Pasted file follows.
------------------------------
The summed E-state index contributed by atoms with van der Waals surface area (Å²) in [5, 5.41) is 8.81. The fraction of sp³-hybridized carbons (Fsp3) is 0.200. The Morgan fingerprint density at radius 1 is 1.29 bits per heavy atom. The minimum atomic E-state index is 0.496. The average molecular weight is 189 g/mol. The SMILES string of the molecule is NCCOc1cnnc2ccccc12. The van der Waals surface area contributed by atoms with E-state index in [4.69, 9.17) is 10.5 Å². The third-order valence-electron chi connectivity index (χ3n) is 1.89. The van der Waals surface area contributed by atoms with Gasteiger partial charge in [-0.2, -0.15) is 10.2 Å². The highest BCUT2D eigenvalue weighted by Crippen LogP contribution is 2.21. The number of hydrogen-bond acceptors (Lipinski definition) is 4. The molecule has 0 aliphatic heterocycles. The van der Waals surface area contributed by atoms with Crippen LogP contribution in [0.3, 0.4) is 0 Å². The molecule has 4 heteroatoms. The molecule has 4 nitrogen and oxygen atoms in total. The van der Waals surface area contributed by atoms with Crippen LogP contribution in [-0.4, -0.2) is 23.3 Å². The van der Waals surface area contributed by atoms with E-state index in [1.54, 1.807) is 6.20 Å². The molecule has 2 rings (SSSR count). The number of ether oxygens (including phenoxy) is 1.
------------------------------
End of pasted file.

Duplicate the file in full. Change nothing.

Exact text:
The summed E-state index contributed by atoms with van der Waals surface area (Å²) in [5, 5.41) is 8.81. The fraction of sp³-hybridized carbons (Fsp3) is 0.200. The Morgan fingerprint density at radius 1 is 1.29 bits per heavy atom. The minimum atomic E-state index is 0.496. The average molecular weight is 189 g/mol. The SMILES string of the molecule is NCCOc1cnnc2ccccc12. The van der Waals surface area contributed by atoms with E-state index in [4.69, 9.17) is 10.5 Å². The third-order valence-electron chi connectivity index (χ3n) is 1.89. The van der Waals surface area contributed by atoms with Gasteiger partial charge in [-0.2, -0.15) is 10.2 Å². The highest BCUT2D eigenvalue weighted by Crippen LogP contribution is 2.21. The number of hydrogen-bond acceptors (Lipinski definition) is 4. The molecule has 0 aliphatic heterocycles. The van der Waals surface area contributed by atoms with Crippen LogP contribution in [0.3, 0.4) is 0 Å². The molecule has 4 heteroatoms. The molecule has 4 nitrogen and oxygen atoms in total. The van der Waals surface area contributed by atoms with Crippen LogP contribution in [-0.4, -0.2) is 23.3 Å². The van der Waals surface area contributed by atoms with E-state index in [1.54, 1.807) is 6.20 Å². The molecule has 2 rings (SSSR count). The number of ether oxygens (including phenoxy) is 1.